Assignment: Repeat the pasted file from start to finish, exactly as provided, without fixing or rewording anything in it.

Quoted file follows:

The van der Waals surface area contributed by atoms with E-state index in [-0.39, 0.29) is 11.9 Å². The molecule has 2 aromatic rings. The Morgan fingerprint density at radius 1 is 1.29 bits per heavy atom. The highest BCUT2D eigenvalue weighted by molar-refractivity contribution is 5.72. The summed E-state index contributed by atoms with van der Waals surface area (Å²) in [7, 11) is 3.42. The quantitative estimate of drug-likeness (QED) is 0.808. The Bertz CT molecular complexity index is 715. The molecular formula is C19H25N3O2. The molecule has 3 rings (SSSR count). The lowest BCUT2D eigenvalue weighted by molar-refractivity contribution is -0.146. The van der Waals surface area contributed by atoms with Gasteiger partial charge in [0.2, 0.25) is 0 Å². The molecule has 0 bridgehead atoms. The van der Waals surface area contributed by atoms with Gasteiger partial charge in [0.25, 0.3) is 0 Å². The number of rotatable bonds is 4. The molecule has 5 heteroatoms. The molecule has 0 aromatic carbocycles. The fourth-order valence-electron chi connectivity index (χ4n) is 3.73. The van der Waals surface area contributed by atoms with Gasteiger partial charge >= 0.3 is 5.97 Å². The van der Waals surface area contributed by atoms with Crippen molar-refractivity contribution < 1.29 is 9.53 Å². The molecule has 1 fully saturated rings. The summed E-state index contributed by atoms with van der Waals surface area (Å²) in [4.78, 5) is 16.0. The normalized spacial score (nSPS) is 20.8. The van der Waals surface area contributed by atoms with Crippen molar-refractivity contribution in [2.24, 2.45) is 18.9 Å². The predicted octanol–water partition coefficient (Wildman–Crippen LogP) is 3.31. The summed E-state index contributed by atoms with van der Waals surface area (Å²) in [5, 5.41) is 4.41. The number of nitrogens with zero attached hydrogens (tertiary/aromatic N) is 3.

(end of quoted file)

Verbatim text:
The van der Waals surface area contributed by atoms with E-state index in [-0.39, 0.29) is 11.9 Å². The molecule has 2 aromatic rings. The Morgan fingerprint density at radius 1 is 1.29 bits per heavy atom. The highest BCUT2D eigenvalue weighted by molar-refractivity contribution is 5.72. The summed E-state index contributed by atoms with van der Waals surface area (Å²) in [7, 11) is 3.42. The quantitative estimate of drug-likeness (QED) is 0.808. The Bertz CT molecular complexity index is 715. The molecular formula is C19H25N3O2. The molecule has 3 rings (SSSR count). The lowest BCUT2D eigenvalue weighted by molar-refractivity contribution is -0.146. The van der Waals surface area contributed by atoms with Gasteiger partial charge in [0.2, 0.25) is 0 Å². The molecule has 0 bridgehead atoms. The van der Waals surface area contributed by atoms with Gasteiger partial charge in [0.25, 0.3) is 0 Å². The number of rotatable bonds is 4. The molecule has 5 heteroatoms. The molecule has 0 aromatic carbocycles. The fourth-order valence-electron chi connectivity index (χ4n) is 3.73. The van der Waals surface area contributed by atoms with Gasteiger partial charge >= 0.3 is 5.97 Å². The van der Waals surface area contributed by atoms with Crippen molar-refractivity contribution < 1.29 is 9.53 Å². The molecule has 1 fully saturated rings. The summed E-state index contributed by atoms with van der Waals surface area (Å²) in [4.78, 5) is 16.0. The normalized spacial score (nSPS) is 20.8. The van der Waals surface area contributed by atoms with Crippen molar-refractivity contribution in [2.24, 2.45) is 18.9 Å². The predicted octanol–water partition coefficient (Wildman–Crippen LogP) is 3.31. The summed E-state index contributed by atoms with van der Waals surface area (Å²) in [5, 5.41) is 4.41. The number of nitrogens with zero attached hydrogens (tertiary/aromatic N) is 3.